I was still in training, and I went to Aberdeen, Maryland, where we process the personal effects of the soldiers. This was the first time that I'd gone there, but it wouldn't be the last, as I later got stationed there for a little while. I was helping with the case of a young kid, maybe 19 or 20 years old. Part of our job in Aberdeen was to read through the journals of the soldiers to make sure there's no sensitive material or anything before we send it back to the families. So I was reading through his journal and I quickly found myself relating to him. He was around my age at the time, and he thought and acted much like I did. He had a girlfriend back home and was planning on proposing (he'd even bought a ring). I'd already read through the letters that he'd received from his friends, family, and girlfriend, and I'd read through the letters that he'd written to them but never got the chance to send, so I was pretty familiar with his interpersonal relationships (I'd been working on this case for a couple days). Throughout the last portion of his journal, he discussed his unit's geographical position in Afghanistan (that's one of the reasons why we read the journals and letters), and how uncomfortable he was. He felt that where they were was dangerous and left them too exposed, and it was really concerning to him. He'd gone through his chain of command (squad leader, platoon sergeant, platoon leader, etc) and told each of them of his concerns, and unfortunately there was nothing that could be done. There was a new commander, and that's where he wanted them, and this kid didn't have enough rank on his chest to effect anything. So, finally, he puts in a transfer request. At the time of him writing these entries, I couldn't tell you how long ago he'd put in the request or had to wait or anything, but miraculously he gets approved. He's gonna be a Cav Scout, and he's going to be moved soon, already had his orders. Shortly before this kid was supposed to leave, his unit got attacked. I don't remember if anyone survived, but I know that the kid didn't. His final entries were of him talking about how excited he was to be leaving, and about how much he missed his soon-to-be fiancé. After Aberdeen I went to Dover, Delaware, where we assisted with the autopsies. Ironically enough, I recognized the name of the first soldier that I worked on; it was the same kid. I do not say it lightly when I say that I almost cried when I saw this kid. Here was a young man who I had just spent days getting to know. I knew him more intimately than his own family, because I knew his inner-most private thoughts, I knew his likes and dislikes, his goals and dreams, and I'd intensively studied all of his belongings, to include journals, letters, computers, and photographs. He had become almost like an old friend in those days, and now I was standing there staring at his ruined remains, knowing that, if the attack had come just a few days later he'd probably have been on the phone with his girlfriend at that very moment. But instead he was on my table. As I helped perform his autopsy, all I could think about was all of the things that he'd gone through. You see, one of the hardest parts about Mortuary Affairs is the personal effects, and then seeing him in person like that was like seeing an old friend passed away. If you've ever read a really good book or seen a really intense movie then you know how easy it is to become attached to the characters. You begin to experience what they're going through as the author describes it, and you feel what they feel. Now imagine that the character is real, and after you finish the book you find yourself standing in front of his lifeless body.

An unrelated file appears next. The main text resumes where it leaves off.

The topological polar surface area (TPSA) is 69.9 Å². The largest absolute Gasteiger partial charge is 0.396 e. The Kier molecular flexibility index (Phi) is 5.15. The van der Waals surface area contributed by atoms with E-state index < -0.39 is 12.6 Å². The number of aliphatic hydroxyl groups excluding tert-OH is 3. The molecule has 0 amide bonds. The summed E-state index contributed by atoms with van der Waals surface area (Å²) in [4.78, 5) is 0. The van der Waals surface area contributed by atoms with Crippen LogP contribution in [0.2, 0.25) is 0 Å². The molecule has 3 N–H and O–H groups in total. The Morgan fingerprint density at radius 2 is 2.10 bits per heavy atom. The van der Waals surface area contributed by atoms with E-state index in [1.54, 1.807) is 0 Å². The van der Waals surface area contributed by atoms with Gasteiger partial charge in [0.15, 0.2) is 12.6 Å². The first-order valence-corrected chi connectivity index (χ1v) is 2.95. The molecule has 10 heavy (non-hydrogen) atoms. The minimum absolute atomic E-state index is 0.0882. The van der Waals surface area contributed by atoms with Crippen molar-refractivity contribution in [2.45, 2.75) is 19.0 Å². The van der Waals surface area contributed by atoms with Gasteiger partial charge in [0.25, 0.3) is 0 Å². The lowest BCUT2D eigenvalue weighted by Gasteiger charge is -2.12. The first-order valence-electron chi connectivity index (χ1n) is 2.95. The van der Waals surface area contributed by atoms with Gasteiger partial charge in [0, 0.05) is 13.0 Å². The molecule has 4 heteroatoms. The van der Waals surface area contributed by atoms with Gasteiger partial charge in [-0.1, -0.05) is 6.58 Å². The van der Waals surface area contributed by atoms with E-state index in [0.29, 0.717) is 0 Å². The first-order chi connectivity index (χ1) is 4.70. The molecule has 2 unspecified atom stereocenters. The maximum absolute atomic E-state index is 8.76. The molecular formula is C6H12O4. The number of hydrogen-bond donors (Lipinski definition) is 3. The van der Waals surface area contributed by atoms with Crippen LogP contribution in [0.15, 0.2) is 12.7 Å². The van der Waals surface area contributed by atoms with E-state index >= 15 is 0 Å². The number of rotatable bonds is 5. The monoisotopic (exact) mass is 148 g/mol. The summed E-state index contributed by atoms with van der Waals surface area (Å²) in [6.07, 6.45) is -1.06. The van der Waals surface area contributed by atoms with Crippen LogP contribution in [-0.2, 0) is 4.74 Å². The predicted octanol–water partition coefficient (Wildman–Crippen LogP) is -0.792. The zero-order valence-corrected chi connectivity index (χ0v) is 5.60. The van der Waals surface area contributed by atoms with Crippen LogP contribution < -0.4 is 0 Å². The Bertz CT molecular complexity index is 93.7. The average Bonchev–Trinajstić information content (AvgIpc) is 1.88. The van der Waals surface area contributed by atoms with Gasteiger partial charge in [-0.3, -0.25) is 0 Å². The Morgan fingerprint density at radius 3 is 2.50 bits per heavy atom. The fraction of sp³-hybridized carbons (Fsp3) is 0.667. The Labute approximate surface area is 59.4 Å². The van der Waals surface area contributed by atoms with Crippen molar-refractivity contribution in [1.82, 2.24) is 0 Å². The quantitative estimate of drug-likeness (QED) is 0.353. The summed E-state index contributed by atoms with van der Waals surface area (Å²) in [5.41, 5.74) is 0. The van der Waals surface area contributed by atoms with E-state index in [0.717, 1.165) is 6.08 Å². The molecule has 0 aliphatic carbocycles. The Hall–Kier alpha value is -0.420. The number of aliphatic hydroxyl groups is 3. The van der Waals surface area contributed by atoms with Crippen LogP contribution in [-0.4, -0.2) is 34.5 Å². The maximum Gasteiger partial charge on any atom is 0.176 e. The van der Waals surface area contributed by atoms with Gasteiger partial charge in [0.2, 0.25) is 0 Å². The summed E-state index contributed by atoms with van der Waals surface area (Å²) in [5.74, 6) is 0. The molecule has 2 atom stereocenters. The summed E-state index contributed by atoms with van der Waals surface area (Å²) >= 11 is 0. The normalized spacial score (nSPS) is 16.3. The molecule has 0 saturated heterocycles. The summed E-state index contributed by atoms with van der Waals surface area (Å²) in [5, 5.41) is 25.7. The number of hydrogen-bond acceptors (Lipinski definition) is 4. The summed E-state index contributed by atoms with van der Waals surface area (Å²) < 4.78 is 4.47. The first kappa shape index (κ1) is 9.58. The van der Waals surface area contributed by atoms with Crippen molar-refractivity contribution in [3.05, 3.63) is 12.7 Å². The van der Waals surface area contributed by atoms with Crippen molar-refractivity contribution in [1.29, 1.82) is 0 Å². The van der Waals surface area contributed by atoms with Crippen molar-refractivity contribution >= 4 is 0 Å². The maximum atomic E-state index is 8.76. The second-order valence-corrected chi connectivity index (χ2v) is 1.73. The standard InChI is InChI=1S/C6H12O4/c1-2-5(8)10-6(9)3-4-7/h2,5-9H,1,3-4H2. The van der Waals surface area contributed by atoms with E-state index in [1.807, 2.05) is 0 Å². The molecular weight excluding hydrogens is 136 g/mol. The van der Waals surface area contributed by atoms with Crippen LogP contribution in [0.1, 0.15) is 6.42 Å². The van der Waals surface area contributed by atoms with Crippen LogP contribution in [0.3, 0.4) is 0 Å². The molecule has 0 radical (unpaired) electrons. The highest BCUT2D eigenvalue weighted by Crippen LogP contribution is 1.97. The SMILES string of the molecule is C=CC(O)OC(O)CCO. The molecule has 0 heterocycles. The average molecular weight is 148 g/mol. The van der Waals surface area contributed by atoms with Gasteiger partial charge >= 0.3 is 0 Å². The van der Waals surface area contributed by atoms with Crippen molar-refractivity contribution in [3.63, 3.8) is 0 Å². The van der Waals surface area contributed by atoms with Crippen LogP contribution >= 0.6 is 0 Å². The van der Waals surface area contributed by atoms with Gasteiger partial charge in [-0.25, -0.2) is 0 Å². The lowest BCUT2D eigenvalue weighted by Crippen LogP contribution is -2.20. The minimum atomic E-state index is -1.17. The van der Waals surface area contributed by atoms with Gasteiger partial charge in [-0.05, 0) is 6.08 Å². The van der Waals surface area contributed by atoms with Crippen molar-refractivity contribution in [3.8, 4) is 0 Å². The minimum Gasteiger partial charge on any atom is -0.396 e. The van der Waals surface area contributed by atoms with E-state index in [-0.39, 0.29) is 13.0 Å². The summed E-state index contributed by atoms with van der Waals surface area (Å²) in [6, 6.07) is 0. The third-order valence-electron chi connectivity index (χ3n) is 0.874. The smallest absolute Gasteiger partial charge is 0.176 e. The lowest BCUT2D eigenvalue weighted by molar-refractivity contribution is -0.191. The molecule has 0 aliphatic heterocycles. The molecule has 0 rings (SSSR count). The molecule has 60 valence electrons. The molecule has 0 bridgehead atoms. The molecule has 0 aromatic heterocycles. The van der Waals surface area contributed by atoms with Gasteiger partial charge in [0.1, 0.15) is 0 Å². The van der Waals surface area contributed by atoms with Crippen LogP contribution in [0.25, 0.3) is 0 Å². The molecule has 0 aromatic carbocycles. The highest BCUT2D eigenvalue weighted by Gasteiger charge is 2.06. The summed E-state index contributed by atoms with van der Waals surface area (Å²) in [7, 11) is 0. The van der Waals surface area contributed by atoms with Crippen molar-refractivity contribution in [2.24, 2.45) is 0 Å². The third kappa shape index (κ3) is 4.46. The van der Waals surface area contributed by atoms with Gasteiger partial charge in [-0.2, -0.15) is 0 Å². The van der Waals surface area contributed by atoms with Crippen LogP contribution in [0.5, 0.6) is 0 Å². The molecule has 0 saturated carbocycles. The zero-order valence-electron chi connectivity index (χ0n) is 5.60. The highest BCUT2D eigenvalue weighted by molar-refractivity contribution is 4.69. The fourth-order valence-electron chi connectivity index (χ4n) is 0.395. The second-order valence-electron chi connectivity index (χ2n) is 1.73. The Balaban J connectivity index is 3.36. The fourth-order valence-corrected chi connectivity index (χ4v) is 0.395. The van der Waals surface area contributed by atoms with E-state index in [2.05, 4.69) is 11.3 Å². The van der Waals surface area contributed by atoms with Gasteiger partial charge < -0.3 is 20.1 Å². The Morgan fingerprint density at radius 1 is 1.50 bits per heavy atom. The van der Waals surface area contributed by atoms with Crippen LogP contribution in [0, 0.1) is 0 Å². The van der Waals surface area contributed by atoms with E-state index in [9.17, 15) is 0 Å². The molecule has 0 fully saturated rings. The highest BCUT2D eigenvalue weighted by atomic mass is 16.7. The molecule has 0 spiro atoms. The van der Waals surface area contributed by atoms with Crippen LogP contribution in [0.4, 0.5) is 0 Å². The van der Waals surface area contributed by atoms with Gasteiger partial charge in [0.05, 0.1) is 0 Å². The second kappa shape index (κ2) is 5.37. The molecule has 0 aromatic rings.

I apologize if that story was a bit too much. I could've described it in far more detail if I'd chosen to, but honestly I'm not too sure how much I'm actually allowed to talk about when it comes to specific cases (we have to get a Secret clearance before doing this job). However, even after all these years I could still describe in explicit detail a large portion of the cases that I did in all facets of my job, because those images and thoughts and experiences are burned into my memory like a vivid painting.

That's what this poem is about. It's not about any case specifically, but about the job of Mortuary Affairs Specialist. I wrote it as part of the performance that I did with my veteran performance poetry group, The Combat Hippies. Before I wrote it, I was in a very bad place mentally and emotionally, and over time poetry has helped me to find myself again. This piece is very special to me because it was the beginning of my "recovery." Please let me know what you think of the poem, and if you like it I'd really appreciate it if you could share it to spread awareness for the brave men and women who work behind the scenes of our military.

**If you'd like to learn more about Mortuary Affairs, check out this book on Amazon: United States Culture and its Effects on Military Policy Regarding Mortuary Affairs